If the cloud-based service breaks, does the vendor’s promise to repair everything include the restoration of your data? What kind of backups does the vendor maintain, and what is the frequency of backup?

If you cancel your contract, how long do you have access to your data and in what format can it be returned to you? If the data is in a proprietary format structure then it will be useless to you.

Security breaches happen, but the disclosure of personally identifiable information — of staff or customers — can have significant financial and PR ramifications. The vendor should have clearly defined security measures in place to protect your data. Similarly, the vendor should have contractually defined notification procedures in place for contacting you in the event of any security breach.

Who is responsible for damages, fines, etc? Security breaches can often result in large financial penalties and settlements and the contract should clearly define liability and any limitations. It does you no good if the vendor denies responsibility for data breaches and leaves you to cover all of the costs.

If an ex-employee or anyone else takes legal action against you and issues a legal demand to the vendor for your data, what will the vendor do to notify you of this action? Will you have legal recourse before the vendor discloses the data? Will you or your legal representative be able to review the data and remove any personally identifiable information before the vendor hands it over? Remember, the data is no longer on a server in your datacenter, it is not under your direct physical control.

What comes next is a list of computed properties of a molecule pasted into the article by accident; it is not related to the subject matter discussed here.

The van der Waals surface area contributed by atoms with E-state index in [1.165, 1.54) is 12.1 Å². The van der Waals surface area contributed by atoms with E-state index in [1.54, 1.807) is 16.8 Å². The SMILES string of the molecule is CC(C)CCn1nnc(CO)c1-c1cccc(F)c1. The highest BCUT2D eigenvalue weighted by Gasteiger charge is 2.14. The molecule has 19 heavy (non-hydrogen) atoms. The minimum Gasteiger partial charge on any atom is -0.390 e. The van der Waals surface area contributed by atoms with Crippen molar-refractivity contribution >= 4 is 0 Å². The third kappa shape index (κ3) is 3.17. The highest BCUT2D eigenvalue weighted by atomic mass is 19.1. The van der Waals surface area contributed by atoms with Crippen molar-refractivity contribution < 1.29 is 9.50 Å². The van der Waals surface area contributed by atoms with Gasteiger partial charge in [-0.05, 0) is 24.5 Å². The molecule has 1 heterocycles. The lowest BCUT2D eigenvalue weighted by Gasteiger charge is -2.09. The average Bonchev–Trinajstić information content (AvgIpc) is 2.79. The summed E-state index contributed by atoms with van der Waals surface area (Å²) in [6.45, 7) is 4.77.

How long does the vendor retain backups and archives of your data? Does this comply with any legal requirements your organization may have regarding data retention? And if you cancel your contract with the vendor, how long will they retain the data and what recourse will you have should litigation or law enforcement ask the vendor to turn over your data once you no longer are their customer?

3. Get me out of here — Ending your contract

What recourse do you have regarding termination of contract? You should be able to terminate the contract at any time. If a penalty is to be applied then this should be in the contract.

Also, as mentioned above, it should be stated how long you will have access to recover your data and whether or not your data will be retained by the vendor following contract termination.

Your data should be returned to you in a usable format. You should not have to rebuild databases in order to transfer the service to a new vendor. The format in which your data is accessible to you should be defined.


This is a simplification of the many issues that now come up in cloud contract negotiation. Cloud-based services have fundamentally altered the way IT manages and implements solutions. Now that the data and servers are no longer under our direct control we need to adopt new procedures and requirements that protect the library and its many interests. Getting these formalized may be complicated and time-consuming, but it is of vital importance. Make sure the decision-makers in your organization understand these new complexities. The old way of crafting software and service contracts has changed.